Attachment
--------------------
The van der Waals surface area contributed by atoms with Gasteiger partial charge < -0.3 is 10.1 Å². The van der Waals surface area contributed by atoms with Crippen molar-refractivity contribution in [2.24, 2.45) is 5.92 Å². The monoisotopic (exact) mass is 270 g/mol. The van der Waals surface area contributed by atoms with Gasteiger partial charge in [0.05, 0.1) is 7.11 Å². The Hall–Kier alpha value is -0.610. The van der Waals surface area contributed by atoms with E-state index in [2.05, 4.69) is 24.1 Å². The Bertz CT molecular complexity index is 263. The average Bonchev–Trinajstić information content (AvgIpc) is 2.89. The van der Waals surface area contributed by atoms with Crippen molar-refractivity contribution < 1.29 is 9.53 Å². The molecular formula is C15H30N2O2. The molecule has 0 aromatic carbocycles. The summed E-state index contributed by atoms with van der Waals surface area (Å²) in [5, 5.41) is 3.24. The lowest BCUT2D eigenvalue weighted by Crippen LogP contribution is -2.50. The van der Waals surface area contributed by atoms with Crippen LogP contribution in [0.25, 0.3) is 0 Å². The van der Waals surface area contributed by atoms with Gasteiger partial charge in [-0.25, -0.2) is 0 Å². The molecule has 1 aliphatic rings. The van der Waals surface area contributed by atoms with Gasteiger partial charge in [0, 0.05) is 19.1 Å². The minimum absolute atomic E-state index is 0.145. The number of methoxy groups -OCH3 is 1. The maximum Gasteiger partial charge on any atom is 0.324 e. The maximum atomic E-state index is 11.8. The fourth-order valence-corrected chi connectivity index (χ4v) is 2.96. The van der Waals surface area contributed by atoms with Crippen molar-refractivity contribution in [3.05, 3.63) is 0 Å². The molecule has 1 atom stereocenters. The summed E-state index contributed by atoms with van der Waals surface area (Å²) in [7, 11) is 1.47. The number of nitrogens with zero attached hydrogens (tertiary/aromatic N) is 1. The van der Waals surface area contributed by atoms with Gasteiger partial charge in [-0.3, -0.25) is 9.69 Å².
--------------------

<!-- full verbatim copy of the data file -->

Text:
The van der Waals surface area contributed by atoms with Gasteiger partial charge < -0.3 is 10.1 Å². The van der Waals surface area contributed by atoms with Crippen molar-refractivity contribution in [2.24, 2.45) is 5.92 Å². The monoisotopic (exact) mass is 270 g/mol. The van der Waals surface area contributed by atoms with Gasteiger partial charge in [0.05, 0.1) is 7.11 Å². The Hall–Kier alpha value is -0.610. The van der Waals surface area contributed by atoms with E-state index in [2.05, 4.69) is 24.1 Å². The Bertz CT molecular complexity index is 263. The average Bonchev–Trinajstić information content (AvgIpc) is 2.89. The van der Waals surface area contributed by atoms with Crippen molar-refractivity contribution < 1.29 is 9.53 Å². The molecular formula is C15H30N2O2. The molecule has 0 aromatic carbocycles. The summed E-state index contributed by atoms with van der Waals surface area (Å²) in [5, 5.41) is 3.24. The lowest BCUT2D eigenvalue weighted by Crippen LogP contribution is -2.50. The van der Waals surface area contributed by atoms with Crippen LogP contribution in [0.25, 0.3) is 0 Å². The van der Waals surface area contributed by atoms with Gasteiger partial charge in [-0.25, -0.2) is 0 Å². The molecule has 1 aliphatic rings. The van der Waals surface area contributed by atoms with Gasteiger partial charge in [0, 0.05) is 19.1 Å². The minimum absolute atomic E-state index is 0.145. The number of methoxy groups -OCH3 is 1. The maximum Gasteiger partial charge on any atom is 0.324 e. The maximum atomic E-state index is 11.8. The fourth-order valence-corrected chi connectivity index (χ4v) is 2.96. The van der Waals surface area contributed by atoms with Crippen molar-refractivity contribution in [3.05, 3.63) is 0 Å². The molecule has 1 atom stereocenters. The summed E-state index contributed by atoms with van der Waals surface area (Å²) in [7, 11) is 1.47. The number of nitrogens with zero attached hydrogens (tertiary/aromatic N) is 1. The van der Waals surface area contributed by atoms with Gasteiger partial charge in [-0.3, -0.25) is 9.69 Å².